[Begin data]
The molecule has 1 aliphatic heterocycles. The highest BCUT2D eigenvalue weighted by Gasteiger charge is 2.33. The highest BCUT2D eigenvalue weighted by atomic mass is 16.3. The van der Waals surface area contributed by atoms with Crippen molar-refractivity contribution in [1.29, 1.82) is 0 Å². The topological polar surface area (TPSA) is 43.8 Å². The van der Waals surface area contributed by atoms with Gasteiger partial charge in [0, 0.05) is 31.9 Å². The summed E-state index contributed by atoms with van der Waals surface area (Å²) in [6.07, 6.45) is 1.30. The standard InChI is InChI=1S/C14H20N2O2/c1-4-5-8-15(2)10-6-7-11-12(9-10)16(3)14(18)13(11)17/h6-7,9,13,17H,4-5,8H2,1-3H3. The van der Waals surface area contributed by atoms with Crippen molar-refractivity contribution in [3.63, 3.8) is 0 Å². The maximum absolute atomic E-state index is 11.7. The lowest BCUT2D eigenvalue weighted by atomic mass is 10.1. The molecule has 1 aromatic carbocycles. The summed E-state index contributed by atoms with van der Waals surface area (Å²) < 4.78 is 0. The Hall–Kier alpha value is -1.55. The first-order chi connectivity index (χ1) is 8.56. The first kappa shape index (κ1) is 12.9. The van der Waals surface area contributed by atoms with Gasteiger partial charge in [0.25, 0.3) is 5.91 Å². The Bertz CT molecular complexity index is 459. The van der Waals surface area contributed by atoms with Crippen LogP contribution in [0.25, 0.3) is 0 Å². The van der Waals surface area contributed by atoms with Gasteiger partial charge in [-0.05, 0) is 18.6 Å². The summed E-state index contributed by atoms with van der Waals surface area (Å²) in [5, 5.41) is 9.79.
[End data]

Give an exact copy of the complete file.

The molecule has 1 aliphatic heterocycles. The highest BCUT2D eigenvalue weighted by Gasteiger charge is 2.33. The highest BCUT2D eigenvalue weighted by atomic mass is 16.3. The van der Waals surface area contributed by atoms with Crippen molar-refractivity contribution in [1.29, 1.82) is 0 Å². The topological polar surface area (TPSA) is 43.8 Å². The van der Waals surface area contributed by atoms with Gasteiger partial charge in [0, 0.05) is 31.9 Å². The summed E-state index contributed by atoms with van der Waals surface area (Å²) in [6.07, 6.45) is 1.30. The standard InChI is InChI=1S/C14H20N2O2/c1-4-5-8-15(2)10-6-7-11-12(9-10)16(3)14(18)13(11)17/h6-7,9,13,17H,4-5,8H2,1-3H3. The van der Waals surface area contributed by atoms with Crippen molar-refractivity contribution in [3.63, 3.8) is 0 Å². The maximum absolute atomic E-state index is 11.7. The lowest BCUT2D eigenvalue weighted by atomic mass is 10.1. The molecule has 1 aromatic carbocycles. The summed E-state index contributed by atoms with van der Waals surface area (Å²) < 4.78 is 0. The Hall–Kier alpha value is -1.55. The first-order chi connectivity index (χ1) is 8.56. The first kappa shape index (κ1) is 12.9. The van der Waals surface area contributed by atoms with Gasteiger partial charge in [0.25, 0.3) is 5.91 Å². The Bertz CT molecular complexity index is 459. The van der Waals surface area contributed by atoms with Crippen LogP contribution in [0.25, 0.3) is 0 Å². The van der Waals surface area contributed by atoms with Gasteiger partial charge in [-0.05, 0) is 18.6 Å². The summed E-state index contributed by atoms with van der Waals surface area (Å²) in [5, 5.41) is 9.79.